Two of the survivors of the Seton Hall University arson of Jan. 19, 2000, Shawn Simons and Alvaro Llanos, will share their experiences at Keuka College Friday, Sept. 5.
Free and open to the public, the program begins at 7 p.m. in Norton Chapel. Simons and Llanos, who were freshman roommates, were severely burned during the fire. They will speak as part of the Office of Campus Safety’s fire safety training for the fall semester.
What started as a prank in the early morning hours in Seton Hall University’s freshman residence hall, Boland Hall, ended with three freshmen losing their lives and nearly 60 injured. Of the 58 student injuries, five were critical, including Simons and Llanos, and required extensive hospitalization.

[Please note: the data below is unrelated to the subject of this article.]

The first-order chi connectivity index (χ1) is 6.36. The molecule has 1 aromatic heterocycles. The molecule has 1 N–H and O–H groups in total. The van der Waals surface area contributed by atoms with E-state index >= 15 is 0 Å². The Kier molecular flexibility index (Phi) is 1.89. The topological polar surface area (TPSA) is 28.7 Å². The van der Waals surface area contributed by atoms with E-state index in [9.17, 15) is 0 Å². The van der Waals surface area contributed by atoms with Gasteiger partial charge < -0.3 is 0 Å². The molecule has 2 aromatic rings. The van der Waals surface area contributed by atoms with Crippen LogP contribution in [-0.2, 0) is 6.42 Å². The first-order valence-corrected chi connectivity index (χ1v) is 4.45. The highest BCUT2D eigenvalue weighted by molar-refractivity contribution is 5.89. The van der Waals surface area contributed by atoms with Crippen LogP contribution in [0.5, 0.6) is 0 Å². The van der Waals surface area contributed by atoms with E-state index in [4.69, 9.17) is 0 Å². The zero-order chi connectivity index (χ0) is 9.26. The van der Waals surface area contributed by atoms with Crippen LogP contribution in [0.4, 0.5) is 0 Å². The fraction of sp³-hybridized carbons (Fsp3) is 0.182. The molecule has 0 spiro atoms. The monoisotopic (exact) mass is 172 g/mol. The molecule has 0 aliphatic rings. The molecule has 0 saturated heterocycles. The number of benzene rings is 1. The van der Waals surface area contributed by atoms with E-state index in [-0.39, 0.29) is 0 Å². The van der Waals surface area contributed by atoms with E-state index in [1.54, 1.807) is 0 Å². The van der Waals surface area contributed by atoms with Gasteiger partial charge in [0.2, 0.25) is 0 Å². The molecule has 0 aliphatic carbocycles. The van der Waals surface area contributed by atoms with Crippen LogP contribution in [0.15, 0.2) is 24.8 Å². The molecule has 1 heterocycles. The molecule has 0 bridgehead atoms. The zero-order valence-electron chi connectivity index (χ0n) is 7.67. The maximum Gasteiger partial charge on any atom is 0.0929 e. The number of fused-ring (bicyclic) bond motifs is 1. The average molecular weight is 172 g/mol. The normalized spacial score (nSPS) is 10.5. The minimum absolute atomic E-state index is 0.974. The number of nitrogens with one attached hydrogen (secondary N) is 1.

“Shawn and Alvaro suffered extensive, disfiguring burns, and I am certain that seeing and listening to them will be an experience those in attendance will not soon forget,” said Pat Kasnick, director of campus safety.
At approximately 4:30 a.m. that morning, a fire alarm was received for the six-story Boland Hall in the security office at Seton Hall. The fire on the third floor quickly involved the furniture in the elevator lobby and adjoining area.
Students would later recount that false fire alarms were almost considered a way of life on the college campus, with the result that they tended to be largely ignored. Within minutes, however, students—including Simons and Llanos—became aware that there indeed was a fire. This time, it wasn’t a false alarm.
Scared, the roommates crawled in the direction that they were accustomed to going, not knowing that they were crawling right into the fire. If they had headed to the nearest exit, a stairwell they rarely used, there was the possibility they could have escaped the building without injury.